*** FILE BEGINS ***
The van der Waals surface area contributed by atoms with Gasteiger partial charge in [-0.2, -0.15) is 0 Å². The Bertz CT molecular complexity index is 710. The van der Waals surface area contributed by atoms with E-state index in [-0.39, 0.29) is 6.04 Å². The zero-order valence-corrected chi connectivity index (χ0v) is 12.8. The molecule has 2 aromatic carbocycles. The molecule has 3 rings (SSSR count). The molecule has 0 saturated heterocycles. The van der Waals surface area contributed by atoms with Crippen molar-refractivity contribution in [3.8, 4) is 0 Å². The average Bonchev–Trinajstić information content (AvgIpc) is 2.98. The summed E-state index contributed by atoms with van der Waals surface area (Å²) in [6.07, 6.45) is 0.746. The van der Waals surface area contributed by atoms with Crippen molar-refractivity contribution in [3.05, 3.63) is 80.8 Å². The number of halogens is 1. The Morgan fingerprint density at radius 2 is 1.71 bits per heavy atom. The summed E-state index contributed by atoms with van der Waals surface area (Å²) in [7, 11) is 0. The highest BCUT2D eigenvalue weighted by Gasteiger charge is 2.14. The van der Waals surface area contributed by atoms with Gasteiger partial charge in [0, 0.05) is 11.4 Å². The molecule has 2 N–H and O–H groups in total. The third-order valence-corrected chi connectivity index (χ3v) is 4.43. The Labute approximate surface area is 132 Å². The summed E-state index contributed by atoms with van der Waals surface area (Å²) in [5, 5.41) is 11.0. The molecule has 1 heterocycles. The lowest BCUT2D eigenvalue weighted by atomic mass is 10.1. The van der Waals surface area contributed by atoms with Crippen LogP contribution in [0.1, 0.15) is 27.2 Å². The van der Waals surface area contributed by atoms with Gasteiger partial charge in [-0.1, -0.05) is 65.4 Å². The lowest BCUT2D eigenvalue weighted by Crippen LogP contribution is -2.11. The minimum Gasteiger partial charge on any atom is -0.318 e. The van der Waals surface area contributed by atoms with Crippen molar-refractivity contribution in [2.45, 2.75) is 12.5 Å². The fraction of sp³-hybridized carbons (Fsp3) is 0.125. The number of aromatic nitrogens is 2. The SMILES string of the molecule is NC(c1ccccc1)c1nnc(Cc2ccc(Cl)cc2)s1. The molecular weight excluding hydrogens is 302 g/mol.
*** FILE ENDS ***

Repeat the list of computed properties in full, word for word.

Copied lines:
The van der Waals surface area contributed by atoms with Gasteiger partial charge in [-0.2, -0.15) is 0 Å². The Bertz CT molecular complexity index is 710. The van der Waals surface area contributed by atoms with E-state index in [-0.39, 0.29) is 6.04 Å². The zero-order valence-corrected chi connectivity index (χ0v) is 12.8. The molecule has 2 aromatic carbocycles. The molecule has 3 rings (SSSR count). The molecule has 0 saturated heterocycles. The van der Waals surface area contributed by atoms with Crippen molar-refractivity contribution in [3.8, 4) is 0 Å². The average Bonchev–Trinajstić information content (AvgIpc) is 2.98. The summed E-state index contributed by atoms with van der Waals surface area (Å²) in [6.07, 6.45) is 0.746. The van der Waals surface area contributed by atoms with Crippen molar-refractivity contribution in [3.05, 3.63) is 80.8 Å². The number of halogens is 1. The Morgan fingerprint density at radius 2 is 1.71 bits per heavy atom. The summed E-state index contributed by atoms with van der Waals surface area (Å²) in [7, 11) is 0. The highest BCUT2D eigenvalue weighted by Gasteiger charge is 2.14. The van der Waals surface area contributed by atoms with Gasteiger partial charge in [0, 0.05) is 11.4 Å². The molecule has 2 N–H and O–H groups in total. The third-order valence-corrected chi connectivity index (χ3v) is 4.43. The Labute approximate surface area is 132 Å². The summed E-state index contributed by atoms with van der Waals surface area (Å²) in [5, 5.41) is 11.0. The molecule has 1 heterocycles. The lowest BCUT2D eigenvalue weighted by atomic mass is 10.1. The van der Waals surface area contributed by atoms with Crippen LogP contribution in [0.1, 0.15) is 27.2 Å². The van der Waals surface area contributed by atoms with Gasteiger partial charge in [-0.1, -0.05) is 65.4 Å². The lowest BCUT2D eigenvalue weighted by Crippen LogP contribution is -2.11. The minimum Gasteiger partial charge on any atom is -0.318 e. The van der Waals surface area contributed by atoms with Crippen molar-refractivity contribution in [2.45, 2.75) is 12.5 Å². The fraction of sp³-hybridized carbons (Fsp3) is 0.125. The number of aromatic nitrogens is 2. The SMILES string of the molecule is NC(c1ccccc1)c1nnc(Cc2ccc(Cl)cc2)s1. The molecular weight excluding hydrogens is 302 g/mol.